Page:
We put a premium on collaboration. As we handle complicated cases with many moving parts, team work is very important. You must be able to break hard cases apart, analyze the pieces and then put them back together. Spending time working through issues with teams of partners and associates the old-fashioned way, in a room with a white board, debating strategy, is so important. It drives creativity and analysis, and ensures that everyone has a meaningful role. We built our physical space to accommodate this culture, with many communal spaces. We have a café, a terrace with wifi and outdoor work space, a ping pong table, many conference rooms for group meetings, and a very big multi-functional room, which can swing from a war room to a classroom to a mock courtroom. Now we have a team of top-flight associates with whom we work every day to bring this culture to life.
LD: Is definitely sounds like you’re doing things differently at Selendy & Gay! What does this culture or work environment look like for new associates?
MG: What we offer is different from Big Law. Our cases are as, if not more, sophisticated as they were in my prior practices. But because our firm is smaller, associates get very early training and experience immediately and work directly with partners from day one. Work does not flow between layers of junior, mid–level and senior associates. Everyone pulls their weight and learns very quickly. Because litigation has many facets, from legal writing, to fact development, to depositions and experts, to trial, the faster a young attorney can see the whole picture, the more effective she or he can be. The very first time a new associate does any of this, it feels foreign and may be nerve racking. But the second time is strategic and fun. Getting meaningful experience and learning is the ticket to job satisfaction. Every week an email goes around asking a partner to help an associate prepare for and take their first deposition, or argument, or trial examination. It is very satisfying to teach a new generation of attorneys how to become trial attorneys.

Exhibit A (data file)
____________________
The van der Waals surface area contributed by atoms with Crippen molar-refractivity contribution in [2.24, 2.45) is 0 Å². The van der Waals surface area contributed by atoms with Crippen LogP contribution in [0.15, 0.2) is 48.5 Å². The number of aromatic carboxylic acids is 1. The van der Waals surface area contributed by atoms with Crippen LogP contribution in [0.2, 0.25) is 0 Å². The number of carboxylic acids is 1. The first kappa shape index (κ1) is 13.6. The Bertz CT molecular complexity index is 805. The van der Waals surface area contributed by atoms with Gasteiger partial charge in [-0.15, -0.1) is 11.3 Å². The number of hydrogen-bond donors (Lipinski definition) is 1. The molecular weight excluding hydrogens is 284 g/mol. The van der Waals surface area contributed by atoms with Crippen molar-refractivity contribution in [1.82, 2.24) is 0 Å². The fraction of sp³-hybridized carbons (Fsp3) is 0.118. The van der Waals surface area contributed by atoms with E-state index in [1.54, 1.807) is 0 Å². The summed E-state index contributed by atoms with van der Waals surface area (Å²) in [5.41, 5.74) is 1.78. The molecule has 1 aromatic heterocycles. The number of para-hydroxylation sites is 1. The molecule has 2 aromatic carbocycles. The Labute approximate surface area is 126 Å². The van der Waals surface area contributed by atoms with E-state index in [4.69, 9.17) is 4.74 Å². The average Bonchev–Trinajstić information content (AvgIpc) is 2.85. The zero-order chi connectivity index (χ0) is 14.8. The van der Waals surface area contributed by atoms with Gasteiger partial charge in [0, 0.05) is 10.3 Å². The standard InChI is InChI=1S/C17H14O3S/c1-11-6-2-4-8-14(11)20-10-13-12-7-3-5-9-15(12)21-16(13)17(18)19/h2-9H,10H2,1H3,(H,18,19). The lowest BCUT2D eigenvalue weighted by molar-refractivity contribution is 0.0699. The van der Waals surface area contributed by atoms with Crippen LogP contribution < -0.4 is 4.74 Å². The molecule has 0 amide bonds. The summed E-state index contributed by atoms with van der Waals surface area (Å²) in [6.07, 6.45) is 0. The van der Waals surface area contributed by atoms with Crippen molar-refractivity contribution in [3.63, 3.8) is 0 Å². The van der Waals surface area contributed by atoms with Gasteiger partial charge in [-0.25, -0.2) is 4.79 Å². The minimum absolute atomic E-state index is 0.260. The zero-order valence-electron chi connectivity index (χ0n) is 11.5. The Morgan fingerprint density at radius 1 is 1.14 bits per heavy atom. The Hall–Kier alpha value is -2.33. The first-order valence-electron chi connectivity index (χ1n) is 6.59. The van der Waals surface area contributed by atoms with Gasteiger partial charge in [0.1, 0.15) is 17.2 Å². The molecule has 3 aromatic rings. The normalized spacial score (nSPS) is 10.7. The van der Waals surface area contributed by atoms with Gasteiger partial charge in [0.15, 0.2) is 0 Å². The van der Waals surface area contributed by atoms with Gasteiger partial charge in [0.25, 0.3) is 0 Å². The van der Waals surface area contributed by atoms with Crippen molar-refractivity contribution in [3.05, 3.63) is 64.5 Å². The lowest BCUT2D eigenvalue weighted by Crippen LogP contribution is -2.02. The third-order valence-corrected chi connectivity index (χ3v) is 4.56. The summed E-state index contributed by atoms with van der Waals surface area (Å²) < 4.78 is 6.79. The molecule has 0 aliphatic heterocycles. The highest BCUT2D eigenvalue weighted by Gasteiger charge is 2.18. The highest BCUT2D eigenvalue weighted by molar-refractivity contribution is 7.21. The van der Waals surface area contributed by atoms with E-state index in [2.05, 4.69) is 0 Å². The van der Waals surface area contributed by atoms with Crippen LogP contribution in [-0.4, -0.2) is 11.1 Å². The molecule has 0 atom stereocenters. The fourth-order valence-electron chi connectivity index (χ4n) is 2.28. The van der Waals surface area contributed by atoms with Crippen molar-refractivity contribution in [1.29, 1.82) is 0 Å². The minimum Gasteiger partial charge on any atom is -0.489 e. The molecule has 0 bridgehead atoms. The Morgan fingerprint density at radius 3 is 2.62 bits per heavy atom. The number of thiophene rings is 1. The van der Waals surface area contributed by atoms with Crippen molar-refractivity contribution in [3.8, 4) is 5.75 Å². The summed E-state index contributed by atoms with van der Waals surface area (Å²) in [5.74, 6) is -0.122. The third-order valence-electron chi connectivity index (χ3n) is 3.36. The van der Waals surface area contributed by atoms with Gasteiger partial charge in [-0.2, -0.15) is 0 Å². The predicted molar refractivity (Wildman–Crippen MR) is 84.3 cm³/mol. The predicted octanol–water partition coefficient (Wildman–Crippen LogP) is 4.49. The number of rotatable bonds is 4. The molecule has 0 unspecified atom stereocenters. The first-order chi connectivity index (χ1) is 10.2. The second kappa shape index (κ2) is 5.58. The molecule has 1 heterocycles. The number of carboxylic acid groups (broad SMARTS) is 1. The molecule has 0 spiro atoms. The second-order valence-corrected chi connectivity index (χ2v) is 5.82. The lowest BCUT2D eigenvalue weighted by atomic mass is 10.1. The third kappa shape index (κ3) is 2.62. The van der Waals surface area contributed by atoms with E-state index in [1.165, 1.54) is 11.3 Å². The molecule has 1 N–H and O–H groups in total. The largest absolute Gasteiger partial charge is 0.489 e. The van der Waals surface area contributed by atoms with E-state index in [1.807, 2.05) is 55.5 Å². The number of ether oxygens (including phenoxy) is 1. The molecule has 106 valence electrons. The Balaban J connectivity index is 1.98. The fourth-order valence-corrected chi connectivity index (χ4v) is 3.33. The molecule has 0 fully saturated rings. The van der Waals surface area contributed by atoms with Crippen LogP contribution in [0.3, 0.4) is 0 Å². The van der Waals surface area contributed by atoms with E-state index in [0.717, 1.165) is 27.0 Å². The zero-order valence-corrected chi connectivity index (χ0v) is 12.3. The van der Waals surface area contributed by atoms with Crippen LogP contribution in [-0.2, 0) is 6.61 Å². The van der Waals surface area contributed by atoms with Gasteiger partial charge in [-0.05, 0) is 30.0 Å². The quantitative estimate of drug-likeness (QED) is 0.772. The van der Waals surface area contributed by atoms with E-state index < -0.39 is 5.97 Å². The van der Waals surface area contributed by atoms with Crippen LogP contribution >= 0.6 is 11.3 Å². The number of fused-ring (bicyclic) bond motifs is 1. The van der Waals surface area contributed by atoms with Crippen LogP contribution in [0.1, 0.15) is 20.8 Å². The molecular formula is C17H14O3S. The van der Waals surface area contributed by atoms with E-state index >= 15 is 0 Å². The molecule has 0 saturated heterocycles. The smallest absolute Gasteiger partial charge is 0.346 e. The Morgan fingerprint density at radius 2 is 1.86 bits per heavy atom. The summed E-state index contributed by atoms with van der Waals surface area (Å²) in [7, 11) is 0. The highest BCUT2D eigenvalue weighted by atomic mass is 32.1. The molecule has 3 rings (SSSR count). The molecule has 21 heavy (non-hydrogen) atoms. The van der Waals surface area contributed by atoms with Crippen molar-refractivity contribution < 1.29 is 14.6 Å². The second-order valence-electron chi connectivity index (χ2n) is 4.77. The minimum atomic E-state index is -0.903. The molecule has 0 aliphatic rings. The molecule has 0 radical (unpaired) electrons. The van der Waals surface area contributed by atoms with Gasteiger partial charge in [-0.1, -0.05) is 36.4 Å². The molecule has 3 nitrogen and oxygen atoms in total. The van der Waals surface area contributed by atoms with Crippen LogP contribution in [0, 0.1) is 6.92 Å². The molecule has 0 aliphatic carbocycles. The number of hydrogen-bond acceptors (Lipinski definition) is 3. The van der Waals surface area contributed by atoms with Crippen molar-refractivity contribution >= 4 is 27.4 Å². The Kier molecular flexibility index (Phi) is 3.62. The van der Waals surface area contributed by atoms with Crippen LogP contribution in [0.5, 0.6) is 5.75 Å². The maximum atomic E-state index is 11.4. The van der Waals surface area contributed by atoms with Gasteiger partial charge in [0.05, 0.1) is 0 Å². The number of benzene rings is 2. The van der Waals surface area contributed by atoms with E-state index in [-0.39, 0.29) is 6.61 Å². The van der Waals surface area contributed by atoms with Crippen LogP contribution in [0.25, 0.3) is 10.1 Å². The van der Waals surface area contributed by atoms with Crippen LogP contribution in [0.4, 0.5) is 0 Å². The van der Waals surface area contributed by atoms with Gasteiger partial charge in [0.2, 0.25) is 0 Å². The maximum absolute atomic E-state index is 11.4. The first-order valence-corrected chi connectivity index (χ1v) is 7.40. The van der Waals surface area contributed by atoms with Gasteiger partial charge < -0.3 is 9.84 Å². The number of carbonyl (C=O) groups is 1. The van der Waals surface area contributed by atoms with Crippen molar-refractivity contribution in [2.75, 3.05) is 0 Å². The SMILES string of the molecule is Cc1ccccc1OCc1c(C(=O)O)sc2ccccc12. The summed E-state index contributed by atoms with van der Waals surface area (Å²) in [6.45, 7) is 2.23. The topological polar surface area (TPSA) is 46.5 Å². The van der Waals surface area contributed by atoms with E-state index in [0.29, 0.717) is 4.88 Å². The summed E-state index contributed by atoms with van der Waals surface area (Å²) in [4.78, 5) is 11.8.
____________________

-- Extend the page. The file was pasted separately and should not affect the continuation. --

LD: Will you walk us through a recent matter that you’ve handled?
MG: I recently won several motions to dismiss claims asserted by Mar-Bow, a personal company of Jay Alix, which challenged McKinsey’s bankruptcy disclosure practices. Mar-Bow bought bankruptcy claims in long-confirmed or closed cases, or just filed motions without owning any position at all, asking the courts to claw-back McKinsey’s professional fees based on alleged failures to disclose conflicts. Multiple bankruptcy courts dismissed the claims for lack of standing because Alix had no real stake in the controversy. Alix tried to make new law, arguing that claims for fraud on the court did not need to satisfy the Constitutional principles of standing, or, alternatively, that he could participate as an amicus of the court, but the courts upheld core standing principles and rejected the claims.
LD: Is there a larger impact on the industry from this matter?
MG: The fight between Jay Alix and McKinsey’s restructuring arm has been featured prominently in the mainstream and legal press. The standing dismissals are important because Mar-Bow tried to get around basic standing rules by making inflammatory but false allegations of fraud, but the Courts held to their core standing principles, which serve as an essential Constitutional gating mechanism to any movant. The movant in a bankruptcy case must show a financial stake in the proceeding to be heard to ensure that the courts’ resources are used for matters that benefit the bankruptcy estate, not just to air personal grievances. These decisions confirm this important rule and prevailing on this issue was rewarding, both in terms of the client representation and with respect to upholding the legitimate role of the courts.